Higgs, Supersymmetry and Dark Matter After Run I of the LHC

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Springer, Sep 21, 2016 - Science - 259 pages
This work was nominated as an outstanding PhD thesis by the LPSC, Université Grenoble Alpes, France. The LHC Run 1 was a milestone in particle physics, leading to the discovery of the Higgs boson, the last missing piece of the so-called "Standard Model" (SM), and to important constraints on new physics, which challenge popular theories like weak-scale supersymmetry.
This thesis provides a detailed account of the legacy of the LHC Run 1 ≤¥regarding these aspects. First, the SM and the need for its extension are presented in a concise yet revealing way. Subsequently, the impact of the LHC Higgs results on scenarios of new physics is assessed in detail, including a careful discussion of the relevant uncertainties. Two approaches are considered: generic modifications of the Higgs couplings, possibly arising from extended Higgs sectors or higher-dimensional operators; and tests of specific new physics models. Lastly, the implications of the null results of the searches for new physics are discussed with a particular focus on supersymmetric dark matter candidates. Here as well, two approaches are presented: the "simplified models" approach, and recasting by event simulation. This thesis stands out for its educational approach, its clear language and the depth of the physics discussion. The methods and tools presented offer readers essential practical tools for future research.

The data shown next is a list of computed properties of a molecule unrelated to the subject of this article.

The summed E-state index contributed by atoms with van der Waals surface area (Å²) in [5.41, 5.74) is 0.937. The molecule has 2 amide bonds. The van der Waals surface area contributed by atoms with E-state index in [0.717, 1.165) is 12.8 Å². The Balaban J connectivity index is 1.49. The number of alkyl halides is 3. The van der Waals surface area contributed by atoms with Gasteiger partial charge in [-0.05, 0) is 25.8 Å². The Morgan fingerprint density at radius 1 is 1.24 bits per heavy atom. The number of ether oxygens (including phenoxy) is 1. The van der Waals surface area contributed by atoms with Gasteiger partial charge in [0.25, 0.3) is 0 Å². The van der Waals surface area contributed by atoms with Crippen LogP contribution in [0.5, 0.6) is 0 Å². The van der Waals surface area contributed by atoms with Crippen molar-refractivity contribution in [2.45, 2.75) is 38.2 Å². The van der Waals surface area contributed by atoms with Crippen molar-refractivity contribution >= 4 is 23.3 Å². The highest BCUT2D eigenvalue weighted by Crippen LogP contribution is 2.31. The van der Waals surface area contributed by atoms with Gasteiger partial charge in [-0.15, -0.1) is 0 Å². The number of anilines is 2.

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1 Introduction
2 At Least a Higgs Boson
3 Interpreting LHC Searches for New Physics
4 Conclusions

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